By Lenah Nhewa
Inadequate funding has prompted the Zimbabwe Anti-Corruption Commission (ZACC) to seek to a change in the law to allow it to retain a portion of recovered loot to fund its operations.
This was revealed on Thursday in Harare by ZACC Commissioner John Makamure at a Transparency International Zimbabwe (TIZ) Corruption Perceptions Index Results Report launch.
“We are cognisant of the budgetary limitations, we are making proposals for retention of a percentage of assets recovery so that we are able to capacitate ZACC,” Makamure said.
“The fiscus will never be able to fund this anti-corruption fight. We all know that it’s not possible at the moment,” he said.
Having recovered millions in money and property in a crackdown on graft, ZAAC now seeks a portion of the proceeds of corruption and storage space to fund its work.
“We have made arrests on those believed to have committed grand corruption, currently we are running out of space of storage for recovered properties,” Makamure said.
He went on to say that “a number of bank accounts have been frozen, but again we are still working on the legal framework to ensure that we finalise the process with the courts.”
Makamure said ZACC has set its eyes on linking up with stakeholder organisations within Zimbabwe as well the region to strengthen reach and efficiency.
“This ZACC is you with other partners local and regional, this ZACC is determined, it’s serious about stakeholders’ engagement,” he said.
“They will be many MOUs with many others…since we came into office, we have an MOU with NPA, ZRP, judicial service commission, auditor general’s office, ZIMRA, and other countries like Botswana.
“We are discussing with other international organisations that specialise in asset tracking and recovery so we are entering with those again.
“That will also assist with expertise, address capacity issues, we have an MOU with financial intelligence unit within the RBZ so that when it comes to unpacking the complex transactions in the financial sector, that unit can assist us,” said Makamure.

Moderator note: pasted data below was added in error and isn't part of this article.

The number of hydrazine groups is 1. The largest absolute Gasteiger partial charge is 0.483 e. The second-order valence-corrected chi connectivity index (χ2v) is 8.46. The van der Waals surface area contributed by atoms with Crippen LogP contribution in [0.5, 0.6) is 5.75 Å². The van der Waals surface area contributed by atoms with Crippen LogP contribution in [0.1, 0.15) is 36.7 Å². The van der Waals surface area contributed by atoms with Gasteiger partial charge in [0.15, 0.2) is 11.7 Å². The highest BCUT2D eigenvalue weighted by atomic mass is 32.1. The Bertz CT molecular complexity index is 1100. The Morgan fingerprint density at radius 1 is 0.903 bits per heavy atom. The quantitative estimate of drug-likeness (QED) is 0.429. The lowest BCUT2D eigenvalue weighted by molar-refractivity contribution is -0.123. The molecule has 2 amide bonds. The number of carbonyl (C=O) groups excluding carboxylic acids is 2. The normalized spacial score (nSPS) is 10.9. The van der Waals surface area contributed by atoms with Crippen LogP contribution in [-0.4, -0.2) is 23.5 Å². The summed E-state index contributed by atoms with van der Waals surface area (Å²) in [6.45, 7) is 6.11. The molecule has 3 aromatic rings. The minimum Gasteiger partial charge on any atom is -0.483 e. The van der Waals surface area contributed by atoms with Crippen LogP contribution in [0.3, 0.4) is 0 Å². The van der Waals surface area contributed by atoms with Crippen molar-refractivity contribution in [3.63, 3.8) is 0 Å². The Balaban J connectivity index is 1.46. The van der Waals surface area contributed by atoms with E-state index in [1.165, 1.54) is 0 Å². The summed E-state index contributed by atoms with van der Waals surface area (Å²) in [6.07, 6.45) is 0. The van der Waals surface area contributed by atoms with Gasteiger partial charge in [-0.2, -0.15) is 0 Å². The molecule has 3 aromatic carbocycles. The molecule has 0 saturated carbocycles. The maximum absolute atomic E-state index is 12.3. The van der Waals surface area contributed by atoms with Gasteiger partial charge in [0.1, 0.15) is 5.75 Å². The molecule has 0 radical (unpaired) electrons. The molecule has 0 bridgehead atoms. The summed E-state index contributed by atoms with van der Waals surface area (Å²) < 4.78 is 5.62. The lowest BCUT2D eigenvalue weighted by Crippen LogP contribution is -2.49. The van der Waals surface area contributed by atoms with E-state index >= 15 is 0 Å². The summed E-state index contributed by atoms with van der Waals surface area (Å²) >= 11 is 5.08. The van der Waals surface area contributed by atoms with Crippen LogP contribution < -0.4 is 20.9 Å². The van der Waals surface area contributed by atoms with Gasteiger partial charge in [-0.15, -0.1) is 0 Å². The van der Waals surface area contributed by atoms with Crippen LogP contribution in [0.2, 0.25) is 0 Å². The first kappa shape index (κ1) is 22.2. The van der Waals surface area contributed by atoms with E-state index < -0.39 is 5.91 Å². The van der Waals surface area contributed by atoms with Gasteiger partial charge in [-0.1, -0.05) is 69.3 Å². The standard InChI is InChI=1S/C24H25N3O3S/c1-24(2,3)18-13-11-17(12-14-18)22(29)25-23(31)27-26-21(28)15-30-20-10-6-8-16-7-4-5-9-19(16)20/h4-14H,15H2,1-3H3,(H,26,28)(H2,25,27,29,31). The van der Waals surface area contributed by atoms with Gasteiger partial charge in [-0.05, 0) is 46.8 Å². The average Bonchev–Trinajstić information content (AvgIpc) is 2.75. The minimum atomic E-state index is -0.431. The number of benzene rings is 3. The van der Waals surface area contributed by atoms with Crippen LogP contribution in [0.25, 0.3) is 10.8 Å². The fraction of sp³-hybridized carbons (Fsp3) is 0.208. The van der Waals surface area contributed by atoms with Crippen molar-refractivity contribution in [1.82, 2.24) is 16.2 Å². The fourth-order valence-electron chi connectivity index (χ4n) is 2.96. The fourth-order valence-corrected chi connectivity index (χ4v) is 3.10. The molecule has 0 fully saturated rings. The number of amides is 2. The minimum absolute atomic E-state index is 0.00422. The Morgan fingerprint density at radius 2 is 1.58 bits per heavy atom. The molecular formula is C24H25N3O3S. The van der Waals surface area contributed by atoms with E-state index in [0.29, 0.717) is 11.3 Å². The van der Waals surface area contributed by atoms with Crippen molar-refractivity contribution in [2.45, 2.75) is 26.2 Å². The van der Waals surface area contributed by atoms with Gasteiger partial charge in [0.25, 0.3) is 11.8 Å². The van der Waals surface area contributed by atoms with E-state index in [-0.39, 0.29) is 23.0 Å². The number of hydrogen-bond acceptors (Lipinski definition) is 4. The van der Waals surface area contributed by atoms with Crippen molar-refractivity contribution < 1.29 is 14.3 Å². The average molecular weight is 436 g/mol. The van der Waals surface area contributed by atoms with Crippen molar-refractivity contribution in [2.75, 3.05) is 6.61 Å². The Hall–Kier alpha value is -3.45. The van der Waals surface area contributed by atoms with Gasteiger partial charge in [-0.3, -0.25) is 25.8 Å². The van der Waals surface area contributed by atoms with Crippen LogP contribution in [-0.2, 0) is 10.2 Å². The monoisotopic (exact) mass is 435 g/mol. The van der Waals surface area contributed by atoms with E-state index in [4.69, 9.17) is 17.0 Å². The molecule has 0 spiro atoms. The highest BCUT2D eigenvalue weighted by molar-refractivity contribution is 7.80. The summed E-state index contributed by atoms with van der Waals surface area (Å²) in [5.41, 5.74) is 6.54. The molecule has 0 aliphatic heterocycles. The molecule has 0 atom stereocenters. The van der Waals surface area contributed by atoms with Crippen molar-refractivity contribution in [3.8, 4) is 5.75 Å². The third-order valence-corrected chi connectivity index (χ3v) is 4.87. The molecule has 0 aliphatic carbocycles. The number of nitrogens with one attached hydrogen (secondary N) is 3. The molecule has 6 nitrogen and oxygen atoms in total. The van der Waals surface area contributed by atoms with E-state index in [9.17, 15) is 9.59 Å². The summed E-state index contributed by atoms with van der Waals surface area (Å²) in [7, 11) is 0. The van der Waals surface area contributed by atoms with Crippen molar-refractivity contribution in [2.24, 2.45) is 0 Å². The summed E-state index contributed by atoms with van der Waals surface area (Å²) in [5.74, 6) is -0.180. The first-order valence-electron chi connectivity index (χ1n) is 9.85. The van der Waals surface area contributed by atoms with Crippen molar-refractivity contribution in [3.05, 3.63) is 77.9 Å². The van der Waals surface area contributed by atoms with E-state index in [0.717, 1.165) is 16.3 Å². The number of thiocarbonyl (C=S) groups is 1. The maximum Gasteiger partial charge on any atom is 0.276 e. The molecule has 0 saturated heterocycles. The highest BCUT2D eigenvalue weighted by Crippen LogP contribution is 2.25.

ZAAC has often been accused of employing the catch and release strategy. This is a criticism against their failure to secure convictions during the criminal prosecution of suspects.
Corruption cases of high profile figures that collapsed include Ignatius Chombo who was charged on more than three counts of corruption, including attempting to fleece the Reserve Bank of Zimbabwe in 2004, when he was local government minister.
In 2018 former minister of Energy, Samuel Undenge was also charged for prejudicing ZPC of US 12, 000. While recently former Tourism minister Prisca Mupfumira is facing charges of abusing US$95 million emanating from the National Social Security Authority (NSSA) forensic audit report.
The Marry Chiwenga trial is another case in point. Having cited Chiwenga and his business associates as having helped her in her dealings it appears an out of court settlement is being negotiated to preclude the public from getting more information on Chiwenga’s deals.
Critics say ZAAC would have never prosecuted Marry had she not fallen out of favour with Chiwenga.
To stave off criticism ZAAC is on record saying its mandate is to investigate while the National Prosecution Authority prosecutes.
“It’s true that the public has raised this concern about catch and release and they have attributed it to ZACC. Unfortunately, it’s not ZACC’s responsibility alone,” said ZAAC Commissioner, Thandiwe Mlobani.
“ZACC is mandated to carry out investigations, so ZACC only investigates cases of corruption and once the cases have been completed ZACC then refers the cases to the National Prosecuting Authority.
“The NPA takes over and presents the case before a magistrate and someone apparently looks like they are being released, it’s because there are so many laws that are there,” she said. Nehanda Radio